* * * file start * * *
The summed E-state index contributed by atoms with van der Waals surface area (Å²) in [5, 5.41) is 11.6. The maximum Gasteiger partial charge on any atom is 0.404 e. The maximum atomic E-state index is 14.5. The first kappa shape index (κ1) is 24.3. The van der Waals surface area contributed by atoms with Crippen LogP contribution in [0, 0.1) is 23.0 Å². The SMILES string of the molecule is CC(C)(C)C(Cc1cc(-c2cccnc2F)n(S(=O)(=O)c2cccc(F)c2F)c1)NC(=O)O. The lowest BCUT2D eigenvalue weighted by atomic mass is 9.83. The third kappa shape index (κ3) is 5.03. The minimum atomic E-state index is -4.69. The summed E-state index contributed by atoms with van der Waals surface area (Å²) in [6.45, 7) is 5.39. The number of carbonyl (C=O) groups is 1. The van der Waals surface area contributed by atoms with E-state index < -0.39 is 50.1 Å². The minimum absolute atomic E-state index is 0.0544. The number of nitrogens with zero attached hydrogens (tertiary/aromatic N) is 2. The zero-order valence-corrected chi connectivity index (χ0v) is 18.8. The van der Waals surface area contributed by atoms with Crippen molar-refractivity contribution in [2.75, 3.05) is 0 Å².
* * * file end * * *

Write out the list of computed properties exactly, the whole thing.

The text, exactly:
The summed E-state index contributed by atoms with van der Waals surface area (Å²) in [5, 5.41) is 11.6. The maximum Gasteiger partial charge on any atom is 0.404 e. The maximum atomic E-state index is 14.5. The first kappa shape index (κ1) is 24.3. The van der Waals surface area contributed by atoms with Crippen LogP contribution in [0, 0.1) is 23.0 Å². The SMILES string of the molecule is CC(C)(C)C(Cc1cc(-c2cccnc2F)n(S(=O)(=O)c2cccc(F)c2F)c1)NC(=O)O. The lowest BCUT2D eigenvalue weighted by atomic mass is 9.83. The third kappa shape index (κ3) is 5.03. The minimum atomic E-state index is -4.69. The summed E-state index contributed by atoms with van der Waals surface area (Å²) in [6.45, 7) is 5.39. The number of carbonyl (C=O) groups is 1. The van der Waals surface area contributed by atoms with E-state index < -0.39 is 50.1 Å². The minimum absolute atomic E-state index is 0.0544. The number of nitrogens with zero attached hydrogens (tertiary/aromatic N) is 2. The zero-order valence-corrected chi connectivity index (χ0v) is 18.8. The van der Waals surface area contributed by atoms with Crippen molar-refractivity contribution in [2.75, 3.05) is 0 Å².